In some distant parallel universe, Kristin Hersh might well be enjoying a very different position to the one she finds herself over 30 years into her career. Back in 1991 her band Throwing Muses released The Real Ramona, and despite the enduring presence of their unique approach to tempo and structure, not to mention Hersh’s surrealist lyricism, it was by far their poppiest effort up to that point.
Much of the band’s accessibility is often attributed to Hersh’s step-sister and fellow founding member Tanya Donelly’s adroit knack for a hook. Following The Real Ramona, Donelly left the band to form Belly - who folded after their second album King wasn’t received with the revere it deserved - and Throwing Muses remained on the fringes of the '90s alt-rock boom without the starry patronage of touring mates Pixies.
Nevertheless, the intervening years have seen Hersh intermittently resurrect Throwing Muses, form 50ft Wave, and create an impressive solo output; all in spite of her much-documented struggles with mental illness. As it stands, she's become something of a cult artist, but one that can fill the newly refurbished Queen Elizabeth Hall with an enthusiastically reverent crowd nonethless.
Hersh provides is a no-frills performance; just her voice, her guitar, and later, the rich addition of Martin McCarrick’s cello. But from the first note to the last, no one is left wanting. Her vocal, as ever, offers a myriad of resonances from flushed vibrato to a husky scream, and she has lost none of her intensity nor the ability to get you right in the gut. ‘Mississippi Kite’ bristles with the snarling potency of lines like, "You told me enough times you can't give me enough rope / To hang myself one time, but I can always hope", yet the more delicately wrought ‘Gazebo Tree’ and ‘Your Ghost’ are no less powerful. Somehow she executes the darkly meditative quality of her songwriting in such a way that it feels like she’s created a direct conduit from her brain to yours, making a cavernous space feel acutely intimate. Which is not to say the gig feels doom-laden or overly heavy, as there is also a levity inherent in her obvious passion.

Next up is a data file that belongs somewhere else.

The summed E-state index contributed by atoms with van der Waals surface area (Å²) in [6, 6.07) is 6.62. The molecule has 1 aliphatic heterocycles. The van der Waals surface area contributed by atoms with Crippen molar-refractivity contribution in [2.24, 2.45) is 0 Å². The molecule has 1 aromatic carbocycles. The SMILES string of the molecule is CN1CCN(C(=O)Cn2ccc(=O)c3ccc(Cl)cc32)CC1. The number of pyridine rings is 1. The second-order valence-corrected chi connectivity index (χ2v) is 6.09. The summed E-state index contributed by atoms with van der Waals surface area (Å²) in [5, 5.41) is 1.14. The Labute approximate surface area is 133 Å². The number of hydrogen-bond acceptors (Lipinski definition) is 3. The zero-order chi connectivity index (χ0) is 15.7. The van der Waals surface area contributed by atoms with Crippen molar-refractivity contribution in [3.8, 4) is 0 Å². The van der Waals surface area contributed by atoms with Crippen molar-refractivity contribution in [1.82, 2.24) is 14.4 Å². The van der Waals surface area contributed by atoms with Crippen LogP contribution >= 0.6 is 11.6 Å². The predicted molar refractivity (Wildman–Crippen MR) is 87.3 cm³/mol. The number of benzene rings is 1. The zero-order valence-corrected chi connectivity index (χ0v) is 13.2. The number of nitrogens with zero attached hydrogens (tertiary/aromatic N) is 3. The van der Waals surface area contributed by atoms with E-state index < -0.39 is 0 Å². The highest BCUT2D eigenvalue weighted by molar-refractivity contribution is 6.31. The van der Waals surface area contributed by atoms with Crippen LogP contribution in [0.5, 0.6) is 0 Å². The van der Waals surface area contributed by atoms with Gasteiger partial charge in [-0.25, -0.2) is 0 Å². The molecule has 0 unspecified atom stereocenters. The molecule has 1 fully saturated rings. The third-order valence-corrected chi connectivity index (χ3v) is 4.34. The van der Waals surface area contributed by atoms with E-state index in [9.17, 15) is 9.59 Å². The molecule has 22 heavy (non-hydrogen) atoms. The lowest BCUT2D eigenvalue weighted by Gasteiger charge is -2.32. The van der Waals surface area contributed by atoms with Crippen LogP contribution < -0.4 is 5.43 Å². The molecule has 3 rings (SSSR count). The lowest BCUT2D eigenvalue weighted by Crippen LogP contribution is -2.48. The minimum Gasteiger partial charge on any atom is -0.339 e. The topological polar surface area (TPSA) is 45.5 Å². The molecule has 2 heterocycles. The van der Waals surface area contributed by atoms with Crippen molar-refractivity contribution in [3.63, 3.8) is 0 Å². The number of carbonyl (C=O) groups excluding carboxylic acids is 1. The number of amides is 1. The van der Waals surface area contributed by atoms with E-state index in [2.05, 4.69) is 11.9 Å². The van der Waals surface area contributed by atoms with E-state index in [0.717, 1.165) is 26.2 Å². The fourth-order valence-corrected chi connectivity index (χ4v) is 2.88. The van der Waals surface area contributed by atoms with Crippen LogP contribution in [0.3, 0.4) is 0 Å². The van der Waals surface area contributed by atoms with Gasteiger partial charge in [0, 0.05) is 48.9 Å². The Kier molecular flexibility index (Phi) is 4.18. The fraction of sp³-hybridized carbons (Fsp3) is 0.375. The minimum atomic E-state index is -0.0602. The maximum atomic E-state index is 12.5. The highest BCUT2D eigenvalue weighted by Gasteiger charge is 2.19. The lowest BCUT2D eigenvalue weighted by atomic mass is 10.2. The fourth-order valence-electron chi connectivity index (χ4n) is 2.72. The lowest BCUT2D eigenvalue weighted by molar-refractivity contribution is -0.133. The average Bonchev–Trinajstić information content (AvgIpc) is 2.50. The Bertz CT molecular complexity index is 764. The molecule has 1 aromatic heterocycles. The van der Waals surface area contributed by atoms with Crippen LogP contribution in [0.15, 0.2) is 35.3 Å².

Aside from her voice, Hersh also has a beguiling approach to guitar that offers a curious fluidity paired with jarring unpredictability. The American folk standard 'Wayfaring Stranger’ certainly benefits from it, and she offers a different angle overall to the many male versions of the song.
Between songs, chat is kept to a minimum, but she does entertain the crowd with tales of Belgian TV performances, melted cellos, and inappropriate lullaby’s. At one point she even claims not to have written ‘Cuckoo’, attributing it to a couple of sisters she and her drummer once overhead in a bar, later scribbling down their musings on a cocktail napkin.
And there’s more crowd-pleasing in the form of a few Throwing Muses’s songs. ‘City Of The Dead’ and ‘You Cage’ are both received with excited whoops, but it’s a spirited rendition of ‘Cottonmouth’ that she chooses to close the show with. Despite the predatory nature of the song, as she sings "I hope you remember me this way", its meaning is somewhat transferred to the sight and sound of her alone on stage as the crowd rises to its feet for a standing ovation. Robert Smith’s Meltdown hasn’t been one to showcase female talent particularly, but in Hersh he chose wisely. Who could possibly forget her this way?
Meltdown curated by Robert Smith takes place from the 15 to 24 June at London’s Southbank Centre. For more information and tickets, please visit the festival’s official website.
Photo Credit: Vic Frankowski